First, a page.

I honestly believe that the traditional model of music creation, marketing, and distribution is long over. I did work at a huge record company for awhile, and saw stuff from the inside. Oh, the party is over, and that was back in 2000. But podcasting has been around for 3+ years, along with the concept of the podsafe music artist. Is it working?
PS – Rick just turned 58 and is still hot as hell. Shit, that’s older than my mom.
[tags]Rick Springfield, podsafe, independent musicians, Second Life[/tags]
Initially, I think the premise of free promotion on podcasts worked well. There was a limited number of great musicians, and people were eager to purchase the music. The scope is much larger now, and I feel people are less into purchasing the music to support the artists and more into simply using podcasts as their primary source for music. No, I’m not talking about them ripping the music for later use… but rather “why purchase music when I get great stuff delivered every day?” Most podsafe musicians are NOT doing well with sales. Watch Kevin Reeves talk about his sales from one of Matthew Ebel’s video archives from Block Island. Very sad stats.
So is that because people are less willing to listen to the same music over and over again? Has our culture become so geared to the “next new thing” that repetition is undesirable? Maybe.
Here is another article from a bad that got screwed by a label. http://www.arancidamoeba.com/mrr/problemwithmusic.html
To Ed’s point about free music through podcasts – I have to disagree – because I don’t think most people see the benefit of podsafe music at all. In fact, they probably don’t even use it.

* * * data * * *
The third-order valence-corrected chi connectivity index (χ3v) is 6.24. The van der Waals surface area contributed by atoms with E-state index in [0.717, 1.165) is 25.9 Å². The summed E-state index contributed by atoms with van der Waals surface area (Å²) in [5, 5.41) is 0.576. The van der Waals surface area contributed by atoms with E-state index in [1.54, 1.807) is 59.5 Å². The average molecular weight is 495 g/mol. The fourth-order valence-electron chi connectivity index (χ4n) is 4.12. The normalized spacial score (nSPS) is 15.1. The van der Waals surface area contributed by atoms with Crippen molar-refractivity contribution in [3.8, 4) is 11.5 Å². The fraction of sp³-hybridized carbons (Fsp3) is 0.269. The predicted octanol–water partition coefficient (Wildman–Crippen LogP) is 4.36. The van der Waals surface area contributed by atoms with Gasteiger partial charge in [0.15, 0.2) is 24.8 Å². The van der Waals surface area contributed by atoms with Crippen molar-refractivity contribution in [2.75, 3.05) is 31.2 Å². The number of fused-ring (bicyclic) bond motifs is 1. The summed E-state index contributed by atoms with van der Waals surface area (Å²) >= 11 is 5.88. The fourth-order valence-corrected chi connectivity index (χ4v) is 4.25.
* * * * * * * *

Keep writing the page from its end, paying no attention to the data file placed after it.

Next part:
I think what has happened with Podsafe music is that musicians are seeing that to have large scale success, you still need large scale promotion – aka radio.
Repetition and familiarity are what creates hits. While our definition of a hit song may slowly be changing – we have a long way to go.
The problem with music podcasting is that there is very rarely repetition of music. If you think about how you become familiar with music – it is mostly through repetition. The majority of people still do it through old school means – radio. Most people are not adventurous enough to download a music podcast, and those that do for the first time might hear nothing they are familiar with, and so they never come back. Why is Coverville one of the most popular music podcasts? Familiarity. Even if you don’t know the artists – you know the songs.
Whats between the records on music podcasts counts too. If you’re not a super interesting personality – and you ramble – the average joe who listens to your podcast for the first time might get bored and ditch it. A review of CC Chapman’s Accident Hash on iTunes says something about him talking way too much, and how the listener just FFWDs to the songs. Well at least that guys is listening to the music! I have to wonder how many people ditch a music podcast never to come back to podcasting period because it sounded too amateur. Are we making podcasts solely for other podcasters, or are we finding an audience outside of that?
For stats – the only stuff that is freely available on the web is when records are certified gold or platinum (from the RIAA). To get full stats on sales you have to subscribe to Nielsen Soundscan which tracks music sales and becomes the Billboard charts. Nielsen’s BDS system tracks airplay (and webplay) and contributes to the charts as well.